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A study explains how chemical changes are produced by tension forces

The study describes the transformations that take place when these molecules are exposed to mechanical forces of different intensity.

The study describes the transformations that take place when these molecules are exposed to mechanical forces of different intensity.

13/12/2016

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A study carried out by Professor Jordi Ribas Ariño, from the Department of Materials Science and Physical Chemistry of the UB, in collaboration with Professor Dominik Marx (Ruhr University Bochum, Germany), tells about a series of chemical changes caused by the application of tension forces: the reduction of disulphide molecules linked to polymeric networks. The study, recently published in the journal Nature Chemistry, has used computer simulation to describe the transformations that take place when these molecules are exposed to mechanical forces of different intensity.

So far, warmth, light and electricity have been the key tools to make chemical reactions; its result is the conversion of two molecules. However, some years ago it was seen that if some molecules were exposed to mechanical stress or tension forces they could also get chemical modifications, not seen under other conditions. The field that studies chemical relations on molecules and compounds with the mechanical force to which they are exposed is the covalent mechanochemistry, a thriving research field.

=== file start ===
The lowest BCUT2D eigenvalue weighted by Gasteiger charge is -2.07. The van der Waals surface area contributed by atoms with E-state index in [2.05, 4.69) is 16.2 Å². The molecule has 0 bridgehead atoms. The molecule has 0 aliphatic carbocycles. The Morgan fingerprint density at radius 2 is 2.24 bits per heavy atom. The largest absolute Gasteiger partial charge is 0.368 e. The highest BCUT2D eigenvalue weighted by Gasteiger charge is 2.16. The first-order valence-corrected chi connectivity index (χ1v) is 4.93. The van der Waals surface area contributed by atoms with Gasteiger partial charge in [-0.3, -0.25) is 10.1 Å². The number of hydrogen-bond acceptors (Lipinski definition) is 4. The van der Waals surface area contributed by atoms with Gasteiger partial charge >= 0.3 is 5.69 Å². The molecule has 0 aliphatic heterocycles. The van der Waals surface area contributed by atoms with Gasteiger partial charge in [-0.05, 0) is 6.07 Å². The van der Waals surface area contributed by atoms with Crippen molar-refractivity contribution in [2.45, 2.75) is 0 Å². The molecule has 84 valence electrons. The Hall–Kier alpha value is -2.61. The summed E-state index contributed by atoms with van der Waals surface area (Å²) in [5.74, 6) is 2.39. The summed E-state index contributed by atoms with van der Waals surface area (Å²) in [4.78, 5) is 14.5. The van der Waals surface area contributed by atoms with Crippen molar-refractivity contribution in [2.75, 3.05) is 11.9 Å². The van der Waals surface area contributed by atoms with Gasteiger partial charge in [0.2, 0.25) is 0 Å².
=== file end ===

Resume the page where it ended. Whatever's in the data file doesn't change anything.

The study, now published in Nature Chemistry, shows an unexpected complexity in the reaction of disulphide reduction in alkaline solution, which avoids the covalent link break between atoms of carbon and sulphide when it is activated by an external mechanical force. In particular, disulphides in alkaline solution –molecules formed by the covalent link between two sulphur atoms-, show quite particular mechanochemical properties, since when they are exposed to a mechanical tension they undergo structural changes that completely modify their reactivity. The specific description of these changes was published by the authors in an article that appeared in Nature Chemistry in 2013. 

“The results open the door to design specific applications for these small molecules, such as synthesis of materials that become more rigid when stressed (such as muscles and bones) or elastic bands that become shorter when pulled, or on the other hand, the application of ultrasounds to activate selective chemical reactions” says Jordi Ribas Ariño, researcher at the Faculty of Chemistry of the UB and member of the Reference Network in Theoretical and Computational Chemistry (XRQTC). Furthermore, these results allow predicting properties and behaviour of the mechanophores, molecules that can undergo a chemical reaction when exposed to external mechanical tension forces.

Article reference:
P. Dopieralski, J. Ribas–Ariño, P. Anjukandi, M. Krupicka, D. Marx.  «Unexpected mechanochemical complexity in the mechanistic scenarios of disulfide bond reduction in alkaline solution». Nature Chemistry,octubre de 2016. Doi: 10.1038/nchem.2632

 

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